Read it here – Say what comes next.
Tony Ferragamo watched Nicholi “Nicky” Segovia stoop and inspect him. If this huge Teddy bear of a man was FBI, how did he fit in the picture?
Roya leaned against the kitchen table. “The gray hair isn’t good enough, Nicky. I’ll get the shears.” She left the room and came back with an electric clipper that looked like a leftover from a dog groomer. “Tonsure it.”
“Yeah.” Nicky nodded. “I think that should do the trick.”
Tony looked from one to the other. What’d they want? He should look like some kinda monk? “Hey, nobody cuts my hair unless I say so.”
A blow to the chest and Nicky shoved him back in the chair so hard he almost went over backwards. Tony cursed to himself. Maybe he’d get his chance at the big man later.
Roya’s voice took on an edge. “Sit still, Tony.” Then, in a softer tone, “Nicky specializes in disguise; that’s why I called him. You want invisible? Trust me. You’ll look like a different man.” The clippers already buzzed across the top of Tony’s head.
In a few minutes, the big man switched it off. “How does he look to you milashka?”
“Terrible. Such a shame, Tony—all that beautiful black hair.” Roya sighed. “I suppose it will grow back some day, if you live that long.” She smiled. “Something for you to look forward to?”
The big man’s voice: “Looks good to me—like he’s pushing fifty—gray fringe and that stubby goatee is more like it—salt and pepper, real natural. But those clothes don’t work and those alligator shoes have to go. I’ll see what we got.” The floor creaked when Nicky walked. He disappeared into a bedroom.
Roya licked her finger and ran it across Tony’s bald head, from his brow to the hair remaining in back. “So smooth. So distinguished.” She pressed her lips to his ear and whispered. “I like older men.” Then she stood straight and grinned.
What was so funny about it? There was his hair scattered around him.
Nicky plodded back, carrying a suit in one huge hand, a pair of cargo shorts in the other. “Business owner or weekend slob?”
Roya bit her thumb. “We do suit. It works better downtown.”
“Hey, no way I’m wearin’ that.”
“Not flash enough, Tony? And you who won’t drive even a Mustang?” Roya crossed her arms. “Still the rebel. Maybe the needle again?”
“I’m sayin’ it’s not my style.”
“Hey, tough guy.” The big man’s voice got deep and hard and Nicholi Segovia didn’t look so much the Teddy bear—more like a grizzly. “Your style is what got you found in the first place. Look at this.” He held up the suit. “Hart Shaffner and Marx. Finest thing in menswear. Made in USA. In Chicago, even.” He tossed the suit in Tony’s lap. “You’re gonna like the way you look.” Nicky made a menacing grin. “I guarantee it.”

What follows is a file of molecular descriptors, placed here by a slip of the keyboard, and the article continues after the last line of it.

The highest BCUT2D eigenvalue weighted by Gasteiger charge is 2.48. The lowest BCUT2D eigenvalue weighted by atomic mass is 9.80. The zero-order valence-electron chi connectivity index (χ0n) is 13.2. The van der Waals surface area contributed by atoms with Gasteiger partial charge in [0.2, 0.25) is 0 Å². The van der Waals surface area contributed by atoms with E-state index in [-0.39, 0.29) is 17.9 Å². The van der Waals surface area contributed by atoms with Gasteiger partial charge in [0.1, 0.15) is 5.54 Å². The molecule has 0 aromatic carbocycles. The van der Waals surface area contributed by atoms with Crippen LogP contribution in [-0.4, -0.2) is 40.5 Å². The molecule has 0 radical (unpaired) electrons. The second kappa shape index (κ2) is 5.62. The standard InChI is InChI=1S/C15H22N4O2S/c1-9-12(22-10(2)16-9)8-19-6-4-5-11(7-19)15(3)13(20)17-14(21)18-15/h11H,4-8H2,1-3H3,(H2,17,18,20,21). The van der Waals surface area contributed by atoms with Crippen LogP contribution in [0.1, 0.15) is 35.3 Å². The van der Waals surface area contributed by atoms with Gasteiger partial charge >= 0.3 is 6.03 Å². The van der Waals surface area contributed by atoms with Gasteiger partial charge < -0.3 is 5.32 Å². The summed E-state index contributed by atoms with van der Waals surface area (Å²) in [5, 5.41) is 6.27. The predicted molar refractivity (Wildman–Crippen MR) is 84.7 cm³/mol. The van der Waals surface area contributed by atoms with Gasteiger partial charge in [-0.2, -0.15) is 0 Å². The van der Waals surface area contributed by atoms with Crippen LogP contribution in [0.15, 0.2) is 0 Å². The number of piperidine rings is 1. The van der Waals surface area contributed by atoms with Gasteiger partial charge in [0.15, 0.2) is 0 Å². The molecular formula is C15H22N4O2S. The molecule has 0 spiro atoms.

Roya laughed. “Don’t mind Nicki. Half of what he says is a quote from a movie, an ad, whatever. I enjoy it. It kills the boredom.”
“I’m never bored with you, krasivyĭ. Nicky cocked his head toward the bedroom. “There’s a couple white shirts, hotshot. Button-down collars. Silver cuff links. Try the black wingtips. And one more thing.” He leaned forward and his huge fingers fit horned rimmed glasses on Tony’s face.
Tony carried the suit into the other room. He faintly heard Nicky ask Roya what color she wanted her hair. The shirt felt a bit tight around his neck and he covered the open neck with a rich paisley tie. Jacket fit fine—pants too loose. He found a belt to cinch up the waist. The shoes fit tight but not too bad. A glance in the mirror revealed a non-descript middle-aged businessman. Was this how he’d look in thirty years? Nobody was gonna recognize him this time. He stepped out of the room.
Roya sat facing him, Nicki behind her, lathering some kinda suds in her hair.
Roya drew in a breath. “Oh, Tony! So dignified, like tycoon. I just love it!” She wrapped a towel around her head and walked to him, buttoned his jacket and smoothed his lapels. “He looks like big money, don’t you think, Nicky?”
“What about the shoulder holster?”
“Never use one—too obvious. A pistol fits nicely in back.”